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Capped-price servicing – what it is and how it works

One of the most recent buzz phrases to start doing the rounds through the auto market is ‘capped-price servicing’, so we decided to take a little time and talk about what it is and how it works.

The idea behind this concept is to alleviate any doubt and hesitations that consumers might have in regards to their vehicle’s regular scheduled servicing, throughout their running life, or for the first three to five years at least.

The capped-price refers to the manufacturers openly declaring a price ceiling for each individual scheduled service during the allotted time period of the servicing program.

These time periods will vary from brand to brand of course, but normally they’re spread across three to five years, and the idea of the capped-prices is to give car-buyers piece of mind in regards to a fixed financial factor that they can take into consideration alongside a vehicle’s purchase price.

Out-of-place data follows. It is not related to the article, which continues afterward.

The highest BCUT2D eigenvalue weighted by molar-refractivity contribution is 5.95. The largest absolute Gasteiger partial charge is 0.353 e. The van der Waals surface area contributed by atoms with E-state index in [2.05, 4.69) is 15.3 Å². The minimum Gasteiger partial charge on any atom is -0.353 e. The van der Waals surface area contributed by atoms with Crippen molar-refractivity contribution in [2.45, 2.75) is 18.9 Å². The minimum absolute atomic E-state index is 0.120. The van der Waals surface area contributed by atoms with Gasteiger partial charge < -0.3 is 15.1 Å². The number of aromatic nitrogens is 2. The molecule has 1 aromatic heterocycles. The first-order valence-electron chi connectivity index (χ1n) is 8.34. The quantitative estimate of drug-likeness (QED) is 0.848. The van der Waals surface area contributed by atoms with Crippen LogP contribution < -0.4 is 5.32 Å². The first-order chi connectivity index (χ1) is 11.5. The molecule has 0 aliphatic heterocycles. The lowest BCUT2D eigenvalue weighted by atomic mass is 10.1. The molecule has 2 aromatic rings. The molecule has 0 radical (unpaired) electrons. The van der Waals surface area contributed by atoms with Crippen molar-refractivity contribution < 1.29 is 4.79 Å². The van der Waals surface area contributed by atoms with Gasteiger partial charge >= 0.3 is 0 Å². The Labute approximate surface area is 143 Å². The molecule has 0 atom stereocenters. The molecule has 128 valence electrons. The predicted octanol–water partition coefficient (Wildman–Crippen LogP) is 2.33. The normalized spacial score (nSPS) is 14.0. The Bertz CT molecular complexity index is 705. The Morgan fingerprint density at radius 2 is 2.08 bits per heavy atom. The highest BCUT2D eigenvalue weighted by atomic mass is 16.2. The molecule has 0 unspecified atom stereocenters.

The first company to introduce this servicing scheme was Toyota back in ’08, with the Toyota Service Advantage which gave new buyers a fixed-price plan for each standard scheduled service for the first three years of their vehicle ownership, or 60.000km.

The next company to jump on the capped-price bandwagon was Mitsubishi, who began their program in 2010, which covered the first four years or 60,000km.

In December of 2010 Nissan followed suit by offering their capped-price servicing for six years or 120,000km through their myNissan program.

Ford unveiled their plan across all models in July 2011, and it stretched for every model that they’ve built since 2007, covering six years or 105,000km.

Opel have started their own program in August and is thought that Volkswagen are considering to follow suit soon as well, this capped-price servicing appears to be here to stay.

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